New data from this collaborative research programme (CP) will provide a life course framework for ageing in its biological, social and psychological dimensions. The framework will reflect the diversity of the older population and will embed their subjective experiences within cutting edge epidemiological and biomedical evidence. This research will have implications for all older people, from the youngest and fittest in later life, whose priority is maintaining capabilities, to the oldest, frailest and their carers, for whom management of incapacity is a major concern. All these stake-holders will benefit in terms of their person-centred care, their involvement in the choice and mode of delivery of that care, and support in long-term limiting conditions, all key objectives of the NSF for older people.
There are four main types of users of the research findings from our CP:
Representatives of these four user groups have agreed to participate in a Knowledge Transfer (KT) Steering Group that will run for the duration of the CP. Membership includes older people themselves and representatives from Child Poverty Action Group, International Longevity Centre-UK, British Nutrition Foundation, British Geriatrics Society, Alzheimer’s Society, Royal College of General Practice, US Alliance for Aging Research and the Department of Health and other governmental organisations. The KT Steering Group, chaired by Dr James Goodwin of Help the Aged, is responsible for translating knowledge gained from the research into strategies for dissemination, intervention and policy change in order to improve the lives of older people. Operationally, it will be based on an interactional model that aims to maximise knowledge transfer and policy impact by fostering relationships between the researchers and the research users at all stages of the research process - from conceptualisation through to dissemination and utilisation. The KT Steering Group will meet six-monthly to receive progress reports, lay summaries and presentations from the scientists based on programme milestones and outputs, and to drive knowledge transfer activities. The group will highlight where our research activities are relevant for particular policy debates and construct an impact profile to optimise the mechanisms for launching or planning interventions and initiatives, including avenues and tools for dissemination. These include the six-monthly CP workshops that benefit research users, and workshops or conferences for policymakers, practitioners and older people themselves. New findings will be delivered into the public domain via press and media activities and will be brought to the attention of government as appropriate.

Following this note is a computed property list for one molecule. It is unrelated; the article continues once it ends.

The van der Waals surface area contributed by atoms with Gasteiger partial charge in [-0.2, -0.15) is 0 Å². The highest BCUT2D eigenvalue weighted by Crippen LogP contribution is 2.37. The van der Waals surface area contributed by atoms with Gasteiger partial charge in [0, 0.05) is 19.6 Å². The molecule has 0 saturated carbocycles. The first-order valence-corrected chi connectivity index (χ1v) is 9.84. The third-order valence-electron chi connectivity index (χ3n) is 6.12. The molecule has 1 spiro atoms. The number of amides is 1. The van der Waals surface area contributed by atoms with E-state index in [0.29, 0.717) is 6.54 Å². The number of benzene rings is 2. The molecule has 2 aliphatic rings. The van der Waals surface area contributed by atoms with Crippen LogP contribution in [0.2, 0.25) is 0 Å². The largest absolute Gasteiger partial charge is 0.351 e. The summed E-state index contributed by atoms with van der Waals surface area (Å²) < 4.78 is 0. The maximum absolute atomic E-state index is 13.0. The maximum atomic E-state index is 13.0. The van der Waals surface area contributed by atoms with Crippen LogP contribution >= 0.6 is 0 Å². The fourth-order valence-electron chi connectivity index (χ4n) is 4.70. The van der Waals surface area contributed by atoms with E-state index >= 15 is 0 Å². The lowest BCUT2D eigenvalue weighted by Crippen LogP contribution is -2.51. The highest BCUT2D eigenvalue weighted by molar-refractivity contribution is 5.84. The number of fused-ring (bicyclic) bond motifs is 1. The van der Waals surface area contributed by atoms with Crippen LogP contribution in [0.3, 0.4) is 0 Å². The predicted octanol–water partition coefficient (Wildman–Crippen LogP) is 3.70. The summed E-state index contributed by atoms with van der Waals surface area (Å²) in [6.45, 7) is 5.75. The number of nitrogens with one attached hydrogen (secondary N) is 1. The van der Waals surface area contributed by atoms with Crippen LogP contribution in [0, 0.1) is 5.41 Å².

The interdisciplinary research team includes two consultant geriatricians as well as five others who are medically qualified. These investigators have an interest in incorporating biomarkers and performance tests into the assessment of older patients. The questions addressed by researchers are not always those asked by policy makers, practitioners or end-users, and translational research is essential to link policy and practice if recommendations are to be relevant to user groups.
Our interdisciplinary life course approach, use of mixed methods and findings on the lifetime biological social determinants of capability and wellbeing in ageing will be valuable to other researchers on ageing. We will collaborate with investigators on other UK and international birth cohorts to ensure that subsequent studies of ageing in these cohorts benefit from, and further develop, the lessons learned through this NDA programme.
In summary, knowledge transfer and policy impact are of high importance to the research programme and our model is designed to maximise their delivery throughout the life of the project.